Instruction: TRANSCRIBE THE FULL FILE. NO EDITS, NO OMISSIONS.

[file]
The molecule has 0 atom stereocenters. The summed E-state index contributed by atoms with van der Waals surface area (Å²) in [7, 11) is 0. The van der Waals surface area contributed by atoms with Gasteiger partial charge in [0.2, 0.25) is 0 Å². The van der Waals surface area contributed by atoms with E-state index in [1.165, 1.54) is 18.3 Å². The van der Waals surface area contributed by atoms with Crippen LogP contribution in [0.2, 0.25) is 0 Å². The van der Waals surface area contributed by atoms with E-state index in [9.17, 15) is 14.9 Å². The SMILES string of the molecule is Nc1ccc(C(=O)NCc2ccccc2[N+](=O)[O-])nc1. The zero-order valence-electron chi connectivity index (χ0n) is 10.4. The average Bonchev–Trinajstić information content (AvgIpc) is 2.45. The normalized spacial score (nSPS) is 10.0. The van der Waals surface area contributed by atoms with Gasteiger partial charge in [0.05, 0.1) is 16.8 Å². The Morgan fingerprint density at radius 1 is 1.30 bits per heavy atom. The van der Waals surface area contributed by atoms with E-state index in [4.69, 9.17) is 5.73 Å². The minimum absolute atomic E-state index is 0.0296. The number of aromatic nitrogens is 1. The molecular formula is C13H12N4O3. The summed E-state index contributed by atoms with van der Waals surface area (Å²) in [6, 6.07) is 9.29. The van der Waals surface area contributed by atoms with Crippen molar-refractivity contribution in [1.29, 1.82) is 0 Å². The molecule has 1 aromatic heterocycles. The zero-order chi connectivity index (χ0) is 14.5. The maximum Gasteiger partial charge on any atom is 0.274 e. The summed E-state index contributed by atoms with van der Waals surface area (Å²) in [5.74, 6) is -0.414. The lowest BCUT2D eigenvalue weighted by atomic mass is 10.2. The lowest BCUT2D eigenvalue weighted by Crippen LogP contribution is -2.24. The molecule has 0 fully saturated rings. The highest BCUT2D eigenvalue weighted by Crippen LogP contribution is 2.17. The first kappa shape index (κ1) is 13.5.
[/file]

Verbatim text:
The molecule has 0 atom stereocenters. The summed E-state index contributed by atoms with van der Waals surface area (Å²) in [7, 11) is 0. The van der Waals surface area contributed by atoms with Gasteiger partial charge in [0.2, 0.25) is 0 Å². The van der Waals surface area contributed by atoms with E-state index in [1.165, 1.54) is 18.3 Å². The van der Waals surface area contributed by atoms with Crippen LogP contribution in [0.2, 0.25) is 0 Å². The van der Waals surface area contributed by atoms with E-state index in [9.17, 15) is 14.9 Å². The SMILES string of the molecule is Nc1ccc(C(=O)NCc2ccccc2[N+](=O)[O-])nc1. The zero-order valence-electron chi connectivity index (χ0n) is 10.4. The average Bonchev–Trinajstić information content (AvgIpc) is 2.45. The normalized spacial score (nSPS) is 10.0. The van der Waals surface area contributed by atoms with Gasteiger partial charge in [0.05, 0.1) is 16.8 Å². The Morgan fingerprint density at radius 1 is 1.30 bits per heavy atom. The van der Waals surface area contributed by atoms with E-state index in [4.69, 9.17) is 5.73 Å². The minimum absolute atomic E-state index is 0.0296. The number of aromatic nitrogens is 1. The molecular formula is C13H12N4O3. The summed E-state index contributed by atoms with van der Waals surface area (Å²) in [6, 6.07) is 9.29. The van der Waals surface area contributed by atoms with Crippen molar-refractivity contribution in [1.29, 1.82) is 0 Å². The molecule has 1 aromatic heterocycles. The zero-order chi connectivity index (χ0) is 14.5. The maximum Gasteiger partial charge on any atom is 0.274 e. The summed E-state index contributed by atoms with van der Waals surface area (Å²) in [5.74, 6) is -0.414. The lowest BCUT2D eigenvalue weighted by atomic mass is 10.2. The lowest BCUT2D eigenvalue weighted by Crippen LogP contribution is -2.24. The molecule has 0 fully saturated rings. The highest BCUT2D eigenvalue weighted by Crippen LogP contribution is 2.17. The first kappa shape index (κ1) is 13.5.